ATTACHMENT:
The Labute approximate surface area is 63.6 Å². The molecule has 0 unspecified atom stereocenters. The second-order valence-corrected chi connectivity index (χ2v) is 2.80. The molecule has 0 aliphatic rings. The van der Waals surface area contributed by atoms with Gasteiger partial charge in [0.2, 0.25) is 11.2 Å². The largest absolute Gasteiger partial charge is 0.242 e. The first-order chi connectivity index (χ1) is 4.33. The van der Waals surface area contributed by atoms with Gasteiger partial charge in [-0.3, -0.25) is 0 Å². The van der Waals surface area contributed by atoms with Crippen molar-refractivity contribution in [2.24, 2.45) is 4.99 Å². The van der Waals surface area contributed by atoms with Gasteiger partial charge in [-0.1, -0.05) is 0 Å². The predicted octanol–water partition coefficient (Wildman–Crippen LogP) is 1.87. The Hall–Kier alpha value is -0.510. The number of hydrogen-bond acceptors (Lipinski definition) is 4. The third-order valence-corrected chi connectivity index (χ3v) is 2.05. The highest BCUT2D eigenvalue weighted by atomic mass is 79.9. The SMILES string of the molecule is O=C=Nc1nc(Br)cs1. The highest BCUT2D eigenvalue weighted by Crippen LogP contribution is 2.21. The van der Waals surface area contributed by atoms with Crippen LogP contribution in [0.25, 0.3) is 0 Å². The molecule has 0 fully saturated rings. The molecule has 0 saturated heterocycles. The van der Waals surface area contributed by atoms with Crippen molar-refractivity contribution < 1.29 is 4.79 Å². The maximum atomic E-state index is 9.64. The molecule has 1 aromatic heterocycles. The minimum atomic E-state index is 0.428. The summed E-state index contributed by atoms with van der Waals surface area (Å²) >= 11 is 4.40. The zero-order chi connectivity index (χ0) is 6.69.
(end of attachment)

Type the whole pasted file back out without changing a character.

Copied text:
The Labute approximate surface area is 63.6 Å². The molecule has 0 unspecified atom stereocenters. The second-order valence-corrected chi connectivity index (χ2v) is 2.80. The molecule has 0 aliphatic rings. The van der Waals surface area contributed by atoms with Gasteiger partial charge in [0.2, 0.25) is 11.2 Å². The largest absolute Gasteiger partial charge is 0.242 e. The first-order chi connectivity index (χ1) is 4.33. The van der Waals surface area contributed by atoms with Gasteiger partial charge in [-0.3, -0.25) is 0 Å². The van der Waals surface area contributed by atoms with Crippen molar-refractivity contribution in [2.24, 2.45) is 4.99 Å². The van der Waals surface area contributed by atoms with Gasteiger partial charge in [-0.1, -0.05) is 0 Å². The predicted octanol–water partition coefficient (Wildman–Crippen LogP) is 1.87. The Hall–Kier alpha value is -0.510. The number of hydrogen-bond acceptors (Lipinski definition) is 4. The third-order valence-corrected chi connectivity index (χ3v) is 2.05. The highest BCUT2D eigenvalue weighted by atomic mass is 79.9. The SMILES string of the molecule is O=C=Nc1nc(Br)cs1. The highest BCUT2D eigenvalue weighted by Crippen LogP contribution is 2.21. The van der Waals surface area contributed by atoms with Crippen LogP contribution in [0.25, 0.3) is 0 Å². The molecule has 0 fully saturated rings. The molecule has 0 saturated heterocycles. The van der Waals surface area contributed by atoms with Crippen molar-refractivity contribution < 1.29 is 4.79 Å². The maximum atomic E-state index is 9.64. The molecule has 1 aromatic heterocycles. The minimum atomic E-state index is 0.428. The summed E-state index contributed by atoms with van der Waals surface area (Å²) >= 11 is 4.40. The zero-order chi connectivity index (χ0) is 6.69.